As set forth in its July 20, 2017 Regulatory Agenda, the United States Department of Labor (“USDOL”) has announced its intention to rescind the controversial 2011 regulation enacted by the Obama Administration (the “2011 Regulation”), which restricted employers from requiring employees to share tips even when no tip credit is taken and tipped employees are paid the full minimum wage.

The 2011 Regulation established that tips are the property of the employee and thus cannot be forcibly distributed to other workers even if no tip credit is taken and the employee receives the full hourly minimum wage. 29 C.F.R. § 531.52. By way of background, the Fair Labor Standards Act (“FSLA”) contains a tip credit provision, which allows employers of tipped employees the option of paying a reduced hourly wage rate of $2.13 as long as employees receive sufficient tips to bring their hourly rate to the applicable federal minimum wage. If an employee does not receive sufficient tips to meet the minimum wage, the employer must pay the difference but the employee is also permitted to retain all extra tips. 29 U.S.C. § 203(m). The tip credit provision has resulted in disparity in the incomes of tipped employees and non-tipped “back of the house” kitchen employees. For this reason, many restaurants and hospitality associations have turned to “tip-pooling,” which many believe allows for a more uniform distribution of income.

Following the enactment of the 2011 Regulation, courts have split as to the proprietary of the Regulation with the Tenth Circuit (covering Colorado, Kansas, New Mexico, Oklahoma, Wyoming and Utah), Fourth Circuit (covering Maryland, North Carolina, South Carolina, Virginia and West Virginia) and Eleventh Circuit (covering Alabama, Florida, and Georgia), holding that the Regulation is not valid and does not apply where an employee is paid the applicable minimum wage. In contrast, in February 2016, in Oregon Restaurant and Lodging Association v. Perez, the Ninth Circuit held that the FLSA is silent on the question of whether employers who do not take a tip credit can use tip-pooling and, therefore, the USDOL could impose a regulation to fill the gap, thus finding the Regulation to be valid. The National Restaurant Association and other hospitality groups have asked the United States Supreme Court to grant certiorari to resolve this issue and that request is pending.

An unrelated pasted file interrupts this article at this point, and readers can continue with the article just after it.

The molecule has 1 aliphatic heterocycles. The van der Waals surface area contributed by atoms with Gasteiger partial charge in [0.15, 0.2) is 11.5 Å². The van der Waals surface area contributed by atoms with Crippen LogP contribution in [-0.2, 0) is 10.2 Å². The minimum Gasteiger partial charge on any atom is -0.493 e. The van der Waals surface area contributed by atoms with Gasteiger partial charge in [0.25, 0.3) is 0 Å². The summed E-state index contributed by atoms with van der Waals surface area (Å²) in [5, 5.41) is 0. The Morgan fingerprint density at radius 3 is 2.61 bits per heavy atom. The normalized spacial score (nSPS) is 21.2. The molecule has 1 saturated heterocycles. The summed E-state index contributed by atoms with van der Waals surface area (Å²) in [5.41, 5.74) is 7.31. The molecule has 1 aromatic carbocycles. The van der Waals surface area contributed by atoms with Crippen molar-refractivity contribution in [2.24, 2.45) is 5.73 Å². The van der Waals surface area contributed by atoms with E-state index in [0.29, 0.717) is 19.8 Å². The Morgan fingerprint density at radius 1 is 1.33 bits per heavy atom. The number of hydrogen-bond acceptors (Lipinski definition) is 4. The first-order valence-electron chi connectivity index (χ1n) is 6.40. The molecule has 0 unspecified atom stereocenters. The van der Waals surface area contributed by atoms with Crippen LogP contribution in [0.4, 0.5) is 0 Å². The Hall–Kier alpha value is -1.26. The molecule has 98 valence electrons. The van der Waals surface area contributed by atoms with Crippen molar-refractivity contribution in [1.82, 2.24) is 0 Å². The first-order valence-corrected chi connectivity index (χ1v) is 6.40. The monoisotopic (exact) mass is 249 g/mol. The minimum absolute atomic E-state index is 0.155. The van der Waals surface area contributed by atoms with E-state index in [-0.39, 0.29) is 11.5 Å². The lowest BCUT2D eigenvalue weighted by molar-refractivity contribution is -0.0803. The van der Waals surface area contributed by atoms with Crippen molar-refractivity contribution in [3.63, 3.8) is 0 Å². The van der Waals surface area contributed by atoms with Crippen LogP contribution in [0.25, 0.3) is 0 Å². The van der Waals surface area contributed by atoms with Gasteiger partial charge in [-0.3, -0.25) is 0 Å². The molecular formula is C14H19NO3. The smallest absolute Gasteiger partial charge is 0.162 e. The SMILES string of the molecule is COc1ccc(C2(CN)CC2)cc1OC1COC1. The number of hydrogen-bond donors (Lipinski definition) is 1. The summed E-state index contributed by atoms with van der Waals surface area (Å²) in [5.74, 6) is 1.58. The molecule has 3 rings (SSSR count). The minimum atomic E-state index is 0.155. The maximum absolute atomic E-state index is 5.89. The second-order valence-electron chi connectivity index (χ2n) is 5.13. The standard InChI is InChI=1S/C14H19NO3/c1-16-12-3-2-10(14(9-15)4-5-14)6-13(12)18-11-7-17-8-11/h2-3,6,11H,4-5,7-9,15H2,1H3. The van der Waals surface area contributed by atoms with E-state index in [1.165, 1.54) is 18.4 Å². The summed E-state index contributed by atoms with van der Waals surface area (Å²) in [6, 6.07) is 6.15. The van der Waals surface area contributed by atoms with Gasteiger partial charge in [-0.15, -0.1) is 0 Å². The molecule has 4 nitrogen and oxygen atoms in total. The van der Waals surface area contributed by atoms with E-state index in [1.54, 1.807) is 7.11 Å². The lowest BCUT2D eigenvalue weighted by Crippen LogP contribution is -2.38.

As the USDOL’s proposal to rescind the 2011 Regulation is subject to the rulemaking process, it will take some time to actually rescind the rule. Accordingly, employers outside of the Tenth, Fourth and Eleventh Circuits, including those in the Tristate Area, should continue abiding the 2011 Regulation until further notice.

Importantly, employers must also be mindful of similar state laws. For example, New York employers in particular should note that New York’s Hospitality Wage Order and Labor Law restricts tip-pooling participation.